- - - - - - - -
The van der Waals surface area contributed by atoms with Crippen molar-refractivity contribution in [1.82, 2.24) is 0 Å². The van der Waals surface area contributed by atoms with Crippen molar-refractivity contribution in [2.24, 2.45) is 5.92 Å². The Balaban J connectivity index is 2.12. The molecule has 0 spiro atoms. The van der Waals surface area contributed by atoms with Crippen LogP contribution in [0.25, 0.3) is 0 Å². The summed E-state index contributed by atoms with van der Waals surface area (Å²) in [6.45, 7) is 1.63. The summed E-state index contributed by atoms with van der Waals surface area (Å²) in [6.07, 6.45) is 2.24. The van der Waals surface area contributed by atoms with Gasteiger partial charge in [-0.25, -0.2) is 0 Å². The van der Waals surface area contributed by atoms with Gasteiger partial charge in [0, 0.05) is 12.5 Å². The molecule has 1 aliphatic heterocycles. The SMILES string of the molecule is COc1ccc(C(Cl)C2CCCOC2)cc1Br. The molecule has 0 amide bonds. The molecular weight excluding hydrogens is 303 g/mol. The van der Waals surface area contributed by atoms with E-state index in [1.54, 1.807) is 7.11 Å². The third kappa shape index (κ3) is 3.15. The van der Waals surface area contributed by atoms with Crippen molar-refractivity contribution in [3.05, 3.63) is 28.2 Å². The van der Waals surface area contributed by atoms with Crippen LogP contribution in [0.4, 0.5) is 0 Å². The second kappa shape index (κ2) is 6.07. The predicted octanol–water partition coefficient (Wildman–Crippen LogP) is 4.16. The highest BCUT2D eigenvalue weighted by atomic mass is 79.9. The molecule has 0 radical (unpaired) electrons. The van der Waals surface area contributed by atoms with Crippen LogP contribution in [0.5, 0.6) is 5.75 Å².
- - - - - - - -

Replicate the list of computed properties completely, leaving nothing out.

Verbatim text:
The van der Waals surface area contributed by atoms with Crippen molar-refractivity contribution in [1.82, 2.24) is 0 Å². The van der Waals surface area contributed by atoms with Crippen molar-refractivity contribution in [2.24, 2.45) is 5.92 Å². The Balaban J connectivity index is 2.12. The molecule has 0 spiro atoms. The van der Waals surface area contributed by atoms with Crippen LogP contribution in [0.25, 0.3) is 0 Å². The summed E-state index contributed by atoms with van der Waals surface area (Å²) in [6.45, 7) is 1.63. The summed E-state index contributed by atoms with van der Waals surface area (Å²) in [6.07, 6.45) is 2.24. The van der Waals surface area contributed by atoms with Gasteiger partial charge in [-0.25, -0.2) is 0 Å². The van der Waals surface area contributed by atoms with Gasteiger partial charge in [0, 0.05) is 12.5 Å². The molecule has 1 aliphatic heterocycles. The SMILES string of the molecule is COc1ccc(C(Cl)C2CCCOC2)cc1Br. The molecule has 0 amide bonds. The molecular weight excluding hydrogens is 303 g/mol. The van der Waals surface area contributed by atoms with E-state index in [1.54, 1.807) is 7.11 Å². The third kappa shape index (κ3) is 3.15. The van der Waals surface area contributed by atoms with Crippen molar-refractivity contribution in [3.05, 3.63) is 28.2 Å². The van der Waals surface area contributed by atoms with Crippen LogP contribution in [0.4, 0.5) is 0 Å². The second kappa shape index (κ2) is 6.07. The predicted octanol–water partition coefficient (Wildman–Crippen LogP) is 4.16. The highest BCUT2D eigenvalue weighted by atomic mass is 79.9. The molecule has 0 radical (unpaired) electrons. The van der Waals surface area contributed by atoms with Crippen LogP contribution in [0.5, 0.6) is 5.75 Å².